New methods for fiber Bragg grating inscription in optical fibers use femtosecond laser sources, which can induce refractive index changes even in non-photosensitive fibers and which allow achieving gratings that remain stable at high temperatures. The index change takes place as a result of a highly non-linear multi-photon absorption process. Although such gratings were successfully inscribed in conventional fibers, there are still challenges involved when attempting to fabricate femtosecond gratings in microstructured optical fibers (MOFs). The air holes are usually impeding the delivery of optical power to the core region, which results in a lower grating writing efficiency.

In this paper we report on our numerical computations that aim to estimate the influence of the MOF's holey cladding on the induced index change during interferometric grating inscription with an infrared (IR) femtosecond laser source. For high power femtosecond laser pulses at 800 nm the refractive index change in silica stems from a highly non-linear five photon absorption process. Using empirical data on refractive index changes from literature and intensity distribution data from our transverse coupling simulations we propose an approach to reconstruct the non-linear refractive index modification in the MOF core region. We then study the influence of the MOF angular orientation on the induced index change and we model the impact of MOF tapering as a possible way to increase the grating writing efficiency.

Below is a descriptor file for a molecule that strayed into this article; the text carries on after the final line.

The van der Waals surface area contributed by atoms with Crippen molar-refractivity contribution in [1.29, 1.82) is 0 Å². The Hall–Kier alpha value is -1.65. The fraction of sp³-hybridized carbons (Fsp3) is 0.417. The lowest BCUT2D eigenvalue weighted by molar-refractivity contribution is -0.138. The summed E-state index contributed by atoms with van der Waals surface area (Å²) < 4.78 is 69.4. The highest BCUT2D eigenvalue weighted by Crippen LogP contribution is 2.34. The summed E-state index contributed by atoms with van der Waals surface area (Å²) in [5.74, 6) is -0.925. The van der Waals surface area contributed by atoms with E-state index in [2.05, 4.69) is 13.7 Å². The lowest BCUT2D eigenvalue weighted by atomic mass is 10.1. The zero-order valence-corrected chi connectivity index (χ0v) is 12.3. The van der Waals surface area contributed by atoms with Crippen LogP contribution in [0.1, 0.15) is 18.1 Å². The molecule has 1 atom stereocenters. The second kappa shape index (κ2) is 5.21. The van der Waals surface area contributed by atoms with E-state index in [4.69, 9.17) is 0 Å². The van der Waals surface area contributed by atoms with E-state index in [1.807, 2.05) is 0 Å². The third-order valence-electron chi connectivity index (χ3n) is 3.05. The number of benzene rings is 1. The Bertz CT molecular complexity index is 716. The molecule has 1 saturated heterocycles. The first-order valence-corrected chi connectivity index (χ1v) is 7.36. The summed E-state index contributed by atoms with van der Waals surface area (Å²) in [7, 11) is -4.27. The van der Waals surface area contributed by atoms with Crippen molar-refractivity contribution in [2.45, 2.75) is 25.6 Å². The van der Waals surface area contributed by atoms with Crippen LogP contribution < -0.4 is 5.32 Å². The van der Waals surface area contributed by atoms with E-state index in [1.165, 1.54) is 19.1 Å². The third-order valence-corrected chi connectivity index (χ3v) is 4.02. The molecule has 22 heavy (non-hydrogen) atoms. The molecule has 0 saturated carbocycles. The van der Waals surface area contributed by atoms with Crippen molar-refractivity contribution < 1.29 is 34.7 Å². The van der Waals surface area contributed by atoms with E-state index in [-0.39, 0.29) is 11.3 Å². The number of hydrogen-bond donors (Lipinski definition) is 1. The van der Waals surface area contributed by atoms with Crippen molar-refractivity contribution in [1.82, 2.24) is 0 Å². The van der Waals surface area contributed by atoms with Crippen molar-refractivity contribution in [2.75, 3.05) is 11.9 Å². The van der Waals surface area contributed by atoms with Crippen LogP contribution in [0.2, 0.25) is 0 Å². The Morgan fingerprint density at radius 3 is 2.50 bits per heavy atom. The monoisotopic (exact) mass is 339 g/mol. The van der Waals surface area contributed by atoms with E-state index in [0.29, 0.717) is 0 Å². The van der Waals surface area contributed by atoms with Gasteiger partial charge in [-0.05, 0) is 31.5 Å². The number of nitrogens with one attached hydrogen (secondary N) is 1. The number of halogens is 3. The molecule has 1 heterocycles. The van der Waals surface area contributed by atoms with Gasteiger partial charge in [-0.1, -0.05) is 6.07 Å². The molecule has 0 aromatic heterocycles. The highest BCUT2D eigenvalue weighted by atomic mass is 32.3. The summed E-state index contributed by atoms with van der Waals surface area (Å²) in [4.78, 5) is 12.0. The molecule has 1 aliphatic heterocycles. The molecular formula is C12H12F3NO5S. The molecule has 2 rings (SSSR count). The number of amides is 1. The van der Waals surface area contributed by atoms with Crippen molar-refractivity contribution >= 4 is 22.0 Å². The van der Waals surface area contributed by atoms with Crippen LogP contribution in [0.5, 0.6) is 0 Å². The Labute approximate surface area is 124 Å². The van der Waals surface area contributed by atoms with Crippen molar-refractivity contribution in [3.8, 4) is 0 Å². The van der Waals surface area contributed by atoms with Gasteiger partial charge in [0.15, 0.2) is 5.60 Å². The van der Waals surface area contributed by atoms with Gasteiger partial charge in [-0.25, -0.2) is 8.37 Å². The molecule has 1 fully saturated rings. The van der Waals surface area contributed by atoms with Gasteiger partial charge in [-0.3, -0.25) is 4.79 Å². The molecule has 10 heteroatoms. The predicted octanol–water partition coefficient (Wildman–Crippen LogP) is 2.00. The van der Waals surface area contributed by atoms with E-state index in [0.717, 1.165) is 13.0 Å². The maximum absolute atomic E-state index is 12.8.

Original languageEnglish
Title of host publicationOptical Components and materials XII
PublisherSPIE
Number of pages8
Volume9359
ISBN (Print)978-1-62841-449-3
Publication statusPublished - 2015
EventOptical Components and Materials XII - San Francisco, United States
Duration: 9 Feb 201511 Feb 2015

Conference

ConferenceOptical Components and Materials XII
CountryUnited States
CitySan Francisco
Period9/02/1511/02/15

    Research areas

  • PHOTONIC CRYSTAL FIBERS; ULTRAFAST IR LASER; BRAGG GRATINGS; PHASE-MASK; INSCRIPTION; WRITTEN; SILICA; PULSES; FABRICATION; TECHNOLOGY

ID: 6335876